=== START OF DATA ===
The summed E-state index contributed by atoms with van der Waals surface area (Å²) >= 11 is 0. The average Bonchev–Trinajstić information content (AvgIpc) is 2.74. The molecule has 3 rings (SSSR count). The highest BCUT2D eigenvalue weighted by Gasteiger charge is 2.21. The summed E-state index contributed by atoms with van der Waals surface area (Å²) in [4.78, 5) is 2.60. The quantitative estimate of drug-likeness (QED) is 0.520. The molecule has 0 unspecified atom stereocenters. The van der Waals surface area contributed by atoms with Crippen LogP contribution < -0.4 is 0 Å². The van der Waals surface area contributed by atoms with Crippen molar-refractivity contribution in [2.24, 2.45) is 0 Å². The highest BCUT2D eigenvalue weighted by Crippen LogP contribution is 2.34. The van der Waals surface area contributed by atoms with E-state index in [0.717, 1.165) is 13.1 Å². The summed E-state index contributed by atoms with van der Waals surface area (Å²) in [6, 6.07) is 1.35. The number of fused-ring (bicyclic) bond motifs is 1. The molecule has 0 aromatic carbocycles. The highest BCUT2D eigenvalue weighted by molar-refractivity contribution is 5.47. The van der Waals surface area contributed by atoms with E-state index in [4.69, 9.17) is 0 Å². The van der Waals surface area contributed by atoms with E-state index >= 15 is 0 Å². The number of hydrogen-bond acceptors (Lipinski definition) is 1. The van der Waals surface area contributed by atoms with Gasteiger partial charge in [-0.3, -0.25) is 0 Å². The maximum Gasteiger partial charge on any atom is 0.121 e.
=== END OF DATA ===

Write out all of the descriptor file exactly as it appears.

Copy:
The summed E-state index contributed by atoms with van der Waals surface area (Å²) >= 11 is 0. The average Bonchev–Trinajstić information content (AvgIpc) is 2.74. The molecule has 3 rings (SSSR count). The highest BCUT2D eigenvalue weighted by Gasteiger charge is 2.21. The summed E-state index contributed by atoms with van der Waals surface area (Å²) in [4.78, 5) is 2.60. The quantitative estimate of drug-likeness (QED) is 0.520. The molecule has 0 unspecified atom stereocenters. The van der Waals surface area contributed by atoms with Crippen LogP contribution < -0.4 is 0 Å². The van der Waals surface area contributed by atoms with Crippen molar-refractivity contribution in [2.24, 2.45) is 0 Å². The highest BCUT2D eigenvalue weighted by Crippen LogP contribution is 2.34. The van der Waals surface area contributed by atoms with E-state index in [0.717, 1.165) is 13.1 Å². The summed E-state index contributed by atoms with van der Waals surface area (Å²) in [6, 6.07) is 1.35. The number of fused-ring (bicyclic) bond motifs is 1. The molecule has 0 aromatic carbocycles. The highest BCUT2D eigenvalue weighted by molar-refractivity contribution is 5.47. The van der Waals surface area contributed by atoms with E-state index in [4.69, 9.17) is 0 Å². The van der Waals surface area contributed by atoms with E-state index >= 15 is 0 Å². The number of hydrogen-bond acceptors (Lipinski definition) is 1. The van der Waals surface area contributed by atoms with Gasteiger partial charge in [-0.3, -0.25) is 0 Å². The maximum Gasteiger partial charge on any atom is 0.121 e.